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Parents withdraw kids from schools

by Staff reporter
06 Feb 2019 at 08:05hrs | Views
TEACHERS reported for duty yesterday in Bulawayo, Midlands and parts of Matabeleland North but education authorities decried the decision by some parents to withdraw their children from schools.

The Zimbabwe Teachers' Association (Zimta) and the Progressive Teachers' Union of Zimbabwe (PTUZ) issued a joint statement recently saying they would be going on strike yesterday. ]

Teachers are demanding a minimum salary of $ 1 733 up from $414. Bulawayo provincial education director Mrs Olicah Kaira said teachers went to work, but some parents withdrew their children from schools while others told their children not to go to school.

"Teachers in Bulawayo went to work but I received reports from Milton Junior School and Coghlan Primary School that some parents went and withdrew their children from school saying teachers were on strike," said Mrs Kaira.

"We don't expect parents to do that because teachers were there to teach the children and do their work. I want to urge parents to allow children to come to school and learn. When their children don't do well in school it's them who complain and blame teachers. We need to work together for the sake of the children."

She said apart from Milton and Coghlan schools, the situation was normal at other schools as teachers performed their duties as usual. In Matabeleland North some government and council schools turned away pupils yesterday morning. Lessons went ahead at church run and other private schools.

However, there were mixed reactions at some private schools where teachers paid by government went on strike while those on the private schools' payrolls conducted lessons.

A random check around districts showed that there was no activity mostly in urban schools while in most rural schools pupils spent the day at school without having lessons.

Those that had lessons in the morning dismissed pupils early.

In Victoria Falls pupils could be seen playing at school grounds in the morning as there were no teachers. Schools in Binga, Hwange and Lupane dismissed early as kids were sent back home in the morning.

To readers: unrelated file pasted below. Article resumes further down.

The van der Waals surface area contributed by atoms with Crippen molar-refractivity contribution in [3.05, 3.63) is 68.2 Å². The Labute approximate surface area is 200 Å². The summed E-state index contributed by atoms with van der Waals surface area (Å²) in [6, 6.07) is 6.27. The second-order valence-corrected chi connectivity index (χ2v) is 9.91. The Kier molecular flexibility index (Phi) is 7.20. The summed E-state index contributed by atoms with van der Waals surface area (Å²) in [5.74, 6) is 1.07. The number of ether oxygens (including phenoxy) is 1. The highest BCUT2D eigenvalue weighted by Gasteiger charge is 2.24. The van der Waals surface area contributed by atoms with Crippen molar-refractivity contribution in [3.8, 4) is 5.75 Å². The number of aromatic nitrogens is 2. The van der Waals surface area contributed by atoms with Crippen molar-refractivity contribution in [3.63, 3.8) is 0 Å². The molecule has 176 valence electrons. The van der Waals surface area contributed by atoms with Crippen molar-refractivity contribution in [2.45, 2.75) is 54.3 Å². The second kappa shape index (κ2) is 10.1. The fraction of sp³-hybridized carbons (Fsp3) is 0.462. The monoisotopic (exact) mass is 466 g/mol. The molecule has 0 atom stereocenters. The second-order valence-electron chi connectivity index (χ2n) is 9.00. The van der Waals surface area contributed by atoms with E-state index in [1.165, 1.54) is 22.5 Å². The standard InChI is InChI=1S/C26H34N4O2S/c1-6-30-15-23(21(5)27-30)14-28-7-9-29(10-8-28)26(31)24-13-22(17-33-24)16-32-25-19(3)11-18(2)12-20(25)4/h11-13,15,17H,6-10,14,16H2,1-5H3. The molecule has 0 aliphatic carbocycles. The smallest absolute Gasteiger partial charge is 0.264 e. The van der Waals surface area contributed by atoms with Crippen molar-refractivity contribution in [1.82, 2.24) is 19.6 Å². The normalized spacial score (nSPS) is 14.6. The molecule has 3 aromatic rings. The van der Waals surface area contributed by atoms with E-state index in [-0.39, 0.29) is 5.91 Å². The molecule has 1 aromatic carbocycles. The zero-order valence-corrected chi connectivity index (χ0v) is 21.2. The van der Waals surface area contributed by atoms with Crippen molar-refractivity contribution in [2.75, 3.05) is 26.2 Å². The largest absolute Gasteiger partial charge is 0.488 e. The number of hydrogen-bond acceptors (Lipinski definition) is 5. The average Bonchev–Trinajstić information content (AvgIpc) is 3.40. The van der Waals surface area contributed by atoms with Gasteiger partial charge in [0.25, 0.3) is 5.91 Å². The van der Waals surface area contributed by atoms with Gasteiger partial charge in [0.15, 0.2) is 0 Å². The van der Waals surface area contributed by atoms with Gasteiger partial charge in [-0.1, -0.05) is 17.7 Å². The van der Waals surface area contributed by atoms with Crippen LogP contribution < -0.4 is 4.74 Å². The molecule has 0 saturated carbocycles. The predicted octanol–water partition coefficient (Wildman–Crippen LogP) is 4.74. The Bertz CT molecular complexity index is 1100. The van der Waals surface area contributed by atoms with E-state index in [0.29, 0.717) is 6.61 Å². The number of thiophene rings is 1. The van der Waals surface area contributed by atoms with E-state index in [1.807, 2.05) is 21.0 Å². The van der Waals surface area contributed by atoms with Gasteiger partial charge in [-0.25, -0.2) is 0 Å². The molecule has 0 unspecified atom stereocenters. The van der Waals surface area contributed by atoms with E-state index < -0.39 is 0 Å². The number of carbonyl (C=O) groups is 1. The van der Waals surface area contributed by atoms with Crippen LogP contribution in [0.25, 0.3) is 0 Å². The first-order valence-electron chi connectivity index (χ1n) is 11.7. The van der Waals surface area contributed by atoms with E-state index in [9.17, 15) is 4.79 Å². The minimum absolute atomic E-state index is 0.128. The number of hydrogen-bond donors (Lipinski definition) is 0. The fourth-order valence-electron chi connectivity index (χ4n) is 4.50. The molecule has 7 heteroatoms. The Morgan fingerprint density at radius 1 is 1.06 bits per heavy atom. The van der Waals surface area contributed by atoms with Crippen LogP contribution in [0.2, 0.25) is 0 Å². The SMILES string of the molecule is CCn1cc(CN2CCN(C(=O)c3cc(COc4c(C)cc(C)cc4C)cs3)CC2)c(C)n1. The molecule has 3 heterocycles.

Some parents who spoke to The Chronicle yesterday said since the start of the first term schools have been dismissing children earlier than the usual dismissal time. In the Midlands province, it was business as usual for schools as teachers and pupils turned up for classes. In Gweru it was all work at primary schools such as St Pauls, Cecil John Rhodes, Sarah Bata, Chikumbiro and Bumburwi.

In Shurugwi, Zvishavane, Kwekwe, Mberengwa, Mvuma and Gokwe North and Gokwe South schools started at the normal time without any fears of intimidation as security forces monitored the situation. Some teachers reported for work but were not conducting lessons. Midlands Provincial Education Director Reverend Tedius Matienga said they were still receiving reports from districts across the province to ascertain the situation.

"In primary and secondary schools in towns we hear teachers and pupils turned up for classes. We are in a meeting now gathering information with regard to the whole province," he said.

In Masvingo, teachers ignored calls for an industrial action by teachers' unions with most schools recording 100 percent attendance.

A survey yesterday revealed that it was business as usual in most schools with teachers conducting lessons.

In an interview, Apex Council chairperson Mrs Cecilia Alexander reiterated that there was no need for teachers to embark on industrial action when negotiations for improved civil servants remunerations were ongoing.

She said while they can invoke notice of industrial strike if there is deadlock between unions and government, there was a need for the parties concerned to give dialogue a chance.

PTUZ president Mr Takavafira Zhou said there was no agreement with Government. Zimta chief executive officer Mr Sifiso Ndlovu said that the strike was on.

Source - chronicle

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